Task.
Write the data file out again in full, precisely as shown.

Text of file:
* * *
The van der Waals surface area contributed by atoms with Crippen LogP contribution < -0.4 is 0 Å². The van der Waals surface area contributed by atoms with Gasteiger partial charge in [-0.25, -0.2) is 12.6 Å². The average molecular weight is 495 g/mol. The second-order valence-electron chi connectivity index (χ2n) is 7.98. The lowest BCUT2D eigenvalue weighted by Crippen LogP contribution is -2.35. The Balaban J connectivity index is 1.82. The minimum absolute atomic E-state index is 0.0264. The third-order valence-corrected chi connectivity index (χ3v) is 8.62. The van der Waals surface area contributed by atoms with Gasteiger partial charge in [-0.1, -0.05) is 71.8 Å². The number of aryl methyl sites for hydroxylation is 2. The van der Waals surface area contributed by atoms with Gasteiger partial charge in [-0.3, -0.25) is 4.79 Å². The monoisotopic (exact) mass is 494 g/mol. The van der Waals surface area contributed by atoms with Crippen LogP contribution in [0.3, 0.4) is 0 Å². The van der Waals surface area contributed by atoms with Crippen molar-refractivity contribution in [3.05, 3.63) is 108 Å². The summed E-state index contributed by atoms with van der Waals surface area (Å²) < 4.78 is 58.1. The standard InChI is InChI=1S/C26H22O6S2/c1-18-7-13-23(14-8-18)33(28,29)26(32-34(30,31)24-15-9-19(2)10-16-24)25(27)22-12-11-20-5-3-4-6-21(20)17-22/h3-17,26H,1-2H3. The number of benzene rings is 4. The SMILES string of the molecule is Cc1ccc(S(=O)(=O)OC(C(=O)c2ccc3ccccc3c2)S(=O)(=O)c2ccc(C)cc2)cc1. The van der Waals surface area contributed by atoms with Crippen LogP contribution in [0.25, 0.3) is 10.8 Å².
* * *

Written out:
The van der Waals surface area contributed by atoms with Crippen LogP contribution < -0.4 is 0 Å². The van der Waals surface area contributed by atoms with Gasteiger partial charge in [-0.25, -0.2) is 12.6 Å². The average molecular weight is 495 g/mol. The second-order valence-electron chi connectivity index (χ2n) is 7.98. The lowest BCUT2D eigenvalue weighted by Crippen LogP contribution is -2.35. The Balaban J connectivity index is 1.82. The minimum absolute atomic E-state index is 0.0264. The third-order valence-corrected chi connectivity index (χ3v) is 8.62. The van der Waals surface area contributed by atoms with Gasteiger partial charge in [-0.1, -0.05) is 71.8 Å². The number of aryl methyl sites for hydroxylation is 2. The van der Waals surface area contributed by atoms with Gasteiger partial charge in [-0.3, -0.25) is 4.79 Å². The monoisotopic (exact) mass is 494 g/mol. The van der Waals surface area contributed by atoms with Crippen LogP contribution in [0.3, 0.4) is 0 Å². The van der Waals surface area contributed by atoms with Crippen molar-refractivity contribution in [3.05, 3.63) is 108 Å². The summed E-state index contributed by atoms with van der Waals surface area (Å²) < 4.78 is 58.1. The standard InChI is InChI=1S/C26H22O6S2/c1-18-7-13-23(14-8-18)33(28,29)26(32-34(30,31)24-15-9-19(2)10-16-24)25(27)22-12-11-20-5-3-4-6-21(20)17-22/h3-17,26H,1-2H3. The number of benzene rings is 4. The SMILES string of the molecule is Cc1ccc(S(=O)(=O)OC(C(=O)c2ccc3ccccc3c2)S(=O)(=O)c2ccc(C)cc2)cc1. The van der Waals surface area contributed by atoms with Crippen LogP contribution in [0.25, 0.3) is 10.8 Å².